But it is absurd to imagine them to have a common segment.

But if these two lines approach at the rate of an inch per 100 kilometers, they will eventually meet.

By what rule do you use to assert that the line cannot make the same straight line with those two, that form so small an angle between them?

You must surely have some idea of a straight line, to which this line does not agree.

Do you therefore mean that it does not take the points in the same order and by the same rule, as is peculiar and essential to a straight line?

If so, I must inform you that:

- besides that in judging after this manner, that space is composed of indivisible points.
- Perhaps this is more than you intend.

- this is not the standard from which we form the idea of a straight line.
- if it were, is there any such firmness in our senses or imagination to determine when such an order is violated or preserved?

The original standard of a straight line is in reality nothing but a certain general appearance.

Straight lines may be made to concur with each other, and yet correspond to this standard, though corrected by other means.

This dilemma meets mathematicians whatever side they turn to.

If they judge of equality by the exact standard of the enumeration of the minute indivisible parts, they:

- employ a standard that is useless, and
- actually establish the indivisibility of space.

If they employ, as is usual, the inaccurate standard derived by comparing objects on their general appearance, corrected by measuring and juxtaposition, their infallible first principles are too coarse to afford any subtle inferences.

The first principles are founded on the imagination and senses.

The conclusion, therefore, can never go beyond, much less contradict the imagination.

Thus, no geometrical demonstration for the infinite divisibility of space can be supported.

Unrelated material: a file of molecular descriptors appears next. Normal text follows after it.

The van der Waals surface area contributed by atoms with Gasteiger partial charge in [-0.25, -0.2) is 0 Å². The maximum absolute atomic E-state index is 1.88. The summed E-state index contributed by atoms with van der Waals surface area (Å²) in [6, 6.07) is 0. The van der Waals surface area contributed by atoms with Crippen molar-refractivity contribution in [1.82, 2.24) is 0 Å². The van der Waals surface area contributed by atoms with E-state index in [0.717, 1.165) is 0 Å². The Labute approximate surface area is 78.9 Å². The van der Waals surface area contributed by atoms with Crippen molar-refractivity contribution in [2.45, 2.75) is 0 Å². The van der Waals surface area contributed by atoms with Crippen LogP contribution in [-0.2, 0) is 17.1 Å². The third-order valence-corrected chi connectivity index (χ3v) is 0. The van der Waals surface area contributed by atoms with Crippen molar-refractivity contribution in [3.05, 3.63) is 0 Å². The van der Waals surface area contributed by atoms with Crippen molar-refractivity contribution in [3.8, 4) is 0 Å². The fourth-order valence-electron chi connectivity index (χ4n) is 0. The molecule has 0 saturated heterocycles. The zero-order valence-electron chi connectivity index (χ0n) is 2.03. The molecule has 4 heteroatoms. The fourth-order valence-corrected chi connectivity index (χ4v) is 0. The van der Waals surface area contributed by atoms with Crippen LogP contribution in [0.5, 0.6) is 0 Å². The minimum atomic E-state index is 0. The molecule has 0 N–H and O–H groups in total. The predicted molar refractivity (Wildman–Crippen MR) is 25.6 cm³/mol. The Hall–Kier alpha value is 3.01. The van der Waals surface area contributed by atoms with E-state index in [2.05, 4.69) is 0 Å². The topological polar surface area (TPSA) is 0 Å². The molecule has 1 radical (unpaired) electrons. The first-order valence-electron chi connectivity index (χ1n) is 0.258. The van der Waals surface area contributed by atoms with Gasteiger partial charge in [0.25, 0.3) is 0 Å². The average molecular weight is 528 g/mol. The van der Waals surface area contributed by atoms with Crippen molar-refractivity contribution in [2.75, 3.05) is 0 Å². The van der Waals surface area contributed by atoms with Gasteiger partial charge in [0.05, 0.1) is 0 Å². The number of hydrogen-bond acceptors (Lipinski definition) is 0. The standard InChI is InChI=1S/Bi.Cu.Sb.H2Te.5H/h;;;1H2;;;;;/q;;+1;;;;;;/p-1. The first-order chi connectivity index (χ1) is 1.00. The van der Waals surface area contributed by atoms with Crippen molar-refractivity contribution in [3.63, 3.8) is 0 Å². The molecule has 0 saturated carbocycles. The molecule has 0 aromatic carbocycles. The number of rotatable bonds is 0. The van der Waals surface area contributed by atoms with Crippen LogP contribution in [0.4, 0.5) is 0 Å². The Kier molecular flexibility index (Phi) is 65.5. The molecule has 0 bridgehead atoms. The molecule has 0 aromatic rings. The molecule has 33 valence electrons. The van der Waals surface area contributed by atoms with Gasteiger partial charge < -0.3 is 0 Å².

This is also why geometry falls of evidence in this single point, while all its other reasonings command our fullest assent and approbation.

It seems more requisite to give the reason of this exception, than to show that we really must:

- make such an exception
- regard all the mathematical arguments for infinite divisibility as sophistical.

Since no idea of quantity is infinitely divisible, it is most absurd to try:

- to prove that quantity itself admits of such a division, and
- to prove this through directly opposite ideas.

All arguments founded on this absurdity will have a new absurdity.

For example, all mathematicians are judged by the diagrams they write on paper. They tell us these diagrams are loose drafts which only convey certain ideas which are the true foundation of all our reasoning. This is satisfactory, if they just refer to them as ideas. A circle touching a line

I ask our mathematician to think of a circle touching a straight line.

Do they intersect or touch at a precise point?

If they intersect at a precise point, then it means a precise point exists.

Or does their intersection and touch occupy the same space?

If he says that they occupy the same space, then it means:

- that shapes cannot be analyzed beyond a certain degree of minuteness, and
- that the circle and straight line creates a new shape.